It’s inability to consistently turn red-zone opportunities into touchdowns has hurt the Cavaliers this season, but they were 4 for 4 against UNC.
“That was awesome, being able to do that,” Josey said. “Really we haven’t done that this year much. And so being able to do that and be with the team and everybody being able to celebrate together and having a good time on the sideline, laughs, smiles, all that, it was a big deal. It helped the team morale a lot.”
The key against Pitt, Elliott said, will be winning the battles up front, on both sides of the ball.
The Panthers are “going to play Steel City football,” Elliott said. “That’s what I told these guys: Be ready for a fistfight, more similar to Miami than [UNC].”
WELCOME ADDITION: For the second straight Saturday, the Cavaliers are expected to be short-handed at wide receiver. Lavel Davis Jr., Keytaon Thompson and Dontayvion Wicks missed the UNC game for medical reasons. Of that group, Elliott said, Thompson is probably the most likely to play against Pitt.
That’s not ideal, but the return of Malachi Fields will bolster the corps of wideouts. Fields, a 6-foot-4, 214-pound sophomore, suffered a foot injury during training camp in August and has yet to play this season. But he’s been cleared to make his 2022 debut on Saturday.
Elliott said Fields, a graduate of nearby Monticello High School, will probably be limited to 20 or fewer plays against Pitt.
“It’s going to be a game where there’s going to be a lot of press coverage, a lot of bump and run,” Elliott said. “You don’t want to overwork him and try to do too much. Plus, conditioning-wise, he’s been running and preparing on the side doing his rehab, but he really hasn’t been in game shape or getting himself in game shape.”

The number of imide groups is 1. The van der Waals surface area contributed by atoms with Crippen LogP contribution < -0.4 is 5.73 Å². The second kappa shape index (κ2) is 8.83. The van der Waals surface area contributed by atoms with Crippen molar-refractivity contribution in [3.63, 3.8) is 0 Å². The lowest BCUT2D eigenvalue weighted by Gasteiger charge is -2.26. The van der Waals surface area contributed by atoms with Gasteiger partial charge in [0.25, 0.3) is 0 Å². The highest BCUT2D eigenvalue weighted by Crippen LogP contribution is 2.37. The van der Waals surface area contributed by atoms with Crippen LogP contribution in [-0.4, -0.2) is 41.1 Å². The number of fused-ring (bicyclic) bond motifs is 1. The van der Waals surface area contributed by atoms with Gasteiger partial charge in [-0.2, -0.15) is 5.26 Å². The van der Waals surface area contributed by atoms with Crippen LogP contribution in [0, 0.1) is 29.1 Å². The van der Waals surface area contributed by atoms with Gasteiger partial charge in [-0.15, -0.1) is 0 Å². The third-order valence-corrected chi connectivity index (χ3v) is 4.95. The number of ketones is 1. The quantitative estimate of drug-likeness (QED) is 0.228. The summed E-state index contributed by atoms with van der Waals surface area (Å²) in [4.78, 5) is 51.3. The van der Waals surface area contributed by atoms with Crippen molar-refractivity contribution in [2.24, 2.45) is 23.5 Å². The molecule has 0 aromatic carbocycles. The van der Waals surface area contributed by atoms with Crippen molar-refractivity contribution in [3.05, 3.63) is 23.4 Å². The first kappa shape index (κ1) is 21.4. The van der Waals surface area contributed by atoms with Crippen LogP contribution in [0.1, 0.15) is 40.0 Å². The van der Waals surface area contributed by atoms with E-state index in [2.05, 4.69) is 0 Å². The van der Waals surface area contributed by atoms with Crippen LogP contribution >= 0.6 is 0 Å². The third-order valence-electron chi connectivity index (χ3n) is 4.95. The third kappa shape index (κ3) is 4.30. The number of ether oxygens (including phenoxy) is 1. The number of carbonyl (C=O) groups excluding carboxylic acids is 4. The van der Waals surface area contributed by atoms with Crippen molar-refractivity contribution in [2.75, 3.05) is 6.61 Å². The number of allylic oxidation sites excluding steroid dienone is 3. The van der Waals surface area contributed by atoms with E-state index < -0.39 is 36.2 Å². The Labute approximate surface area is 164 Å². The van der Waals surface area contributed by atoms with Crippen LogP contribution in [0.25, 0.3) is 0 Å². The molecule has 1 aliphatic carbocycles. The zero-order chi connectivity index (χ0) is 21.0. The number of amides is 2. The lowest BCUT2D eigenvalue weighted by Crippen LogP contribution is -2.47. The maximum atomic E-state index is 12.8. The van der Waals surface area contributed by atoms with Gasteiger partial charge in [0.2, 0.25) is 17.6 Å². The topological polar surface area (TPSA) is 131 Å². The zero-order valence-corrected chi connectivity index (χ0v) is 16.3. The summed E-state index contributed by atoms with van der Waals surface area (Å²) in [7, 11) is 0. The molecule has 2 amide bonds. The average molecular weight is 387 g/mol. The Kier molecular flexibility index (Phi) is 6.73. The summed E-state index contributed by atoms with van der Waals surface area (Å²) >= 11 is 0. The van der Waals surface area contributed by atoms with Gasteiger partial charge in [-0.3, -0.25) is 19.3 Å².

As a true freshman last season, Fields caught 11 passes for 172 yards, and he might have been Virginia’s most productive wideout during spring practice this year.
“We’re excited to have him back,” Elliott said. “I think he brings another element to the group that we’ve been missing. But at the same time, too, we want to make sure that he stays healthy. So we’re going to manage his load on Saturday in hopes of picking that up throughout the course of the season.”
SCHEDULE CHANGE: The Cavaliers usually practice on Tuesday mornings, but Elliott gave the players that day off this week so they could vote. Leading up to Election Day, he had speakers address the team about “some of the challenges that people had to overcome to be able to secure the right to vote and the importance of why we need to vote,” Elliott said.
The goal, he said, was to “get these guys to understand and have an appreciation for the rights that they have and to be able to use their rights to have a voice and a say within this country.”